Even More Failures In Beer Marketing

Here we go again with more failures in beer marketing!

But before I go on with this hard hitting investigative blogging…

Pale Ales

Will Pale Ales be a future item in these articles? Well I guess, seeing as I am talking about them now, they are kind of a current fad? Name me a brewery these days that doesn’t produce a pale ale of some description? They can range from weak as water entry level craft beers such as Lazy Yak, all the way up to something a bit more ballsy like my favourite, Sierra Nevada Pale Ale. Regardless of the complexity, or otherwise, everybody is jumping on this bandwagon, hoping that if they put Pale Ale on their beer label they will sell bucket loads of beer.

Well, recent news out of a well-established brewer in New South Wales has proven that you can’t just slap a label on a beer to capitalise on a trend…the quality of the beer in the bottle has to be up to scratch. Yes, it is with a heavy heart (well, not really) that say goodbye to a Pale Ale that just couldn’t cut the mustard in the crowded world of me-too Pale Ale’s in the country’s bottleshops.

To be honest, I never really liked the beer from the start…I understand the desire to capitalize on the market trend, but felt the beer really missed the mark.

And we move on…

Miller Lite Taste Protector Lid

My first question for this product would have been “exactly what taste are we protecting”? This product is yellow fizzy water, it doesn’t need protecting!

How is a product or gimmick meant to succeed if consumers don’t see the benefit? So I guess this idea was doomed from the start…then came an advertisement that was deemed to be playing to ethnic stereotypes with it’s use of an actor from the Sopranos.

Bye Bye Taste Protector Lid!

Thanks for nothin!

Tooheys Maxim

I think I have said it before, and I will say it again…timing  is everything in the marketing game. One year, a beer can fail, the next year the same beer may be a smash hit.

I give you Exhibit A, Toohey’s Maxim…a beer that was before it’s time. Before the Low Carb fad, before that one time juggernaut, Pure Blonde, hit the market, there was Maxim. A low carb, low taste beer for the man that wanted to drink and not get fat…too bad it was all bullshit!

Launched before Pure Blonde, and it lasted something like 10 years (I can’t find a definitive reference), but it never reached the levels of PB and was deleted. It was pretty much replaced in the Lion portfolio by Hahn Super Dry.

Not sure about the advertising…

Carlton Diamond Draft

I couldn’t write another one of these and leave out the other big Aussie Brewer, Fosters…or is it CUB, maybe SAB Miller Australia, or AB InBev? It’s hard to keep up!

Carlton Diamond Draught was another full strengh, low carb offering that was launched in the early 2000’s and failed to take off…how could it have failed with such great advertising as this one below?

Makes you wonder if the Marketing folks at CUB just canned the branding on this one and re-launched it as Pure Blonde? Don’t laugh, I am probably not too far from the truth. You would be surprised how many of the big brewery beers are very similar to each other, sharing wort streams to save money…maybe I will talk about that another time?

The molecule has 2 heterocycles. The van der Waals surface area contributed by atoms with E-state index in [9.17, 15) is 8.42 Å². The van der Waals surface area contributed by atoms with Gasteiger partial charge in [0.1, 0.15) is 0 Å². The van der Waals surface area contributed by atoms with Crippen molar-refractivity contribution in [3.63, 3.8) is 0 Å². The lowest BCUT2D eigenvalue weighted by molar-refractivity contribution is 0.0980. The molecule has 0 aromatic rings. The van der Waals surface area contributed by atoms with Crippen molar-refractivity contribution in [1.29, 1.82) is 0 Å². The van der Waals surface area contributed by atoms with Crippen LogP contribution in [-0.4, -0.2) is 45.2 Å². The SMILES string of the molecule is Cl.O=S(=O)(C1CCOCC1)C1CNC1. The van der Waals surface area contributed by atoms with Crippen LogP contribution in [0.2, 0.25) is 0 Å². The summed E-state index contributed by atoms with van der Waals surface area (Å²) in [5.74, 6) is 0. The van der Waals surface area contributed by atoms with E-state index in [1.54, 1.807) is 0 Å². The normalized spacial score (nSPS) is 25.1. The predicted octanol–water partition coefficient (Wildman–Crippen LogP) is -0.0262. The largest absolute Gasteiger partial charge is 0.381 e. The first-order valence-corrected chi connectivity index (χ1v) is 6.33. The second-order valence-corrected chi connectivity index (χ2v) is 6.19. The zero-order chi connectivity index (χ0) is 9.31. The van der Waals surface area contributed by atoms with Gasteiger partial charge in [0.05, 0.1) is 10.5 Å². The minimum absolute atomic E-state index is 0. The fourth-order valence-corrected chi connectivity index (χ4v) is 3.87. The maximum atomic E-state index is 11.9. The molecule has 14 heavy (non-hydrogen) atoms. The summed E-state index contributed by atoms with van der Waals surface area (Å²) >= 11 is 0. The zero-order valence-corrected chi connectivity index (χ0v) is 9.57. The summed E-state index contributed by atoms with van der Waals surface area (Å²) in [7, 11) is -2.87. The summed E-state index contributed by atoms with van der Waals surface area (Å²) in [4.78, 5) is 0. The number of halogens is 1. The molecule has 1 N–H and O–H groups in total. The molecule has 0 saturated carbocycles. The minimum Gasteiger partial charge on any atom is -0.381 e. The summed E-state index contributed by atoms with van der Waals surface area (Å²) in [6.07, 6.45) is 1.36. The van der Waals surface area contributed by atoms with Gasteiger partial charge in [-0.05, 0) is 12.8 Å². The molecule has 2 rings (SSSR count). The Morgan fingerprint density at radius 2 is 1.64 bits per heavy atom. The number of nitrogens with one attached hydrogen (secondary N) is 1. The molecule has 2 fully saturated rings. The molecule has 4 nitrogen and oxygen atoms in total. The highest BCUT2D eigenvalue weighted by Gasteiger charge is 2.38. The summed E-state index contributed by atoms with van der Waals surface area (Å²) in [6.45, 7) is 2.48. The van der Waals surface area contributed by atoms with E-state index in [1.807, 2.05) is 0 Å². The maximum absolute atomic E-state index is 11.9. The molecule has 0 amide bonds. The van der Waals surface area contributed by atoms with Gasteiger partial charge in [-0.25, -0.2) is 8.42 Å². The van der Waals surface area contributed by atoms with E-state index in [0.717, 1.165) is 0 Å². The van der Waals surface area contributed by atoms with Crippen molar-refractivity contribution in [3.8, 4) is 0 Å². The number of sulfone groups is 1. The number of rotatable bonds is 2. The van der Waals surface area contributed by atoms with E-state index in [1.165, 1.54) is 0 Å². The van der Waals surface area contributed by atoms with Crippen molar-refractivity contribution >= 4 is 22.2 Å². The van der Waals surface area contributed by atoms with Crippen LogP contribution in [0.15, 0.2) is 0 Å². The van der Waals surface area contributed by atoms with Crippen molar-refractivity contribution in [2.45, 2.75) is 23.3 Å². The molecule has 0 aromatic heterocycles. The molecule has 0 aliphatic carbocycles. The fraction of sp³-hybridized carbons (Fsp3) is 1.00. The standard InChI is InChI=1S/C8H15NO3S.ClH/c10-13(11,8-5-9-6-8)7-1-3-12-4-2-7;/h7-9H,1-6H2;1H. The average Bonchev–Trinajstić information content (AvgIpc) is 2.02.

Miller Clear Beer

miller-clear-adOk, I am not here to bash Miller this week, but sometimes it is just too easy!

If you are either:

  1. A fan of the Simpsons TV series;
  2. A child of the 80’s/90’s;
  3. Or a fan of fad fizzy drinks;

You will remember a fad of “Clear Cola” soft drinks that littered the market, and disappeared as quickly as they sprang up. Pepsi Crystal, TAB Clear, and Simpsons Clear Cola were all pretty crap, so why would a beer company decide it was a good idea to create a Clear Beer?

I guess this was just one of those awesome ideas that all the research said it would be a hit…but didn’t we just establish all the cola versions were crap?

This one lasted about 12 months!

Molson M

Oh, this one made me laugh…the bullshit that Marketers come up with every now an then is priceless.

Imagine this…what if the brewers were able to inject smaller bubbles of CO2 into the beer, wouldn’t that just make the beer seem more delicate, more subtle, and more importantly, make women want to drink it? WRONG!

This piece of marketing crap was aimed at attracting the female drinker to make them believe that smaller bubbles meant less bloating!

I call bullshit! And so did many others. This was released in 2011 and I can’t find any trace of it online these days!

You know, I thought I was going to struggle with finding another bunch of marketing failures to write another article in this series. I was wrong, and I have found a bunch more of them that I will save for another day. Between now and the time I write the next one there will be more failures happening…this could go on forever!

As usual, don’t forget to follow me on Twitter and Facebook for all the latest beer news, and check out my YoutTube channel or Instagram feed for more fun.

What did you think of my new 60 Second Beer Reviews? I have a beer from Nail Brewing in Western Australian this week and below is my review of Ballast Point Sculpin IPA from last week.

If you have any feedback for me, I would love to hear it, please leave me a comment or shoot me an email.

Cheers to Great Beers!

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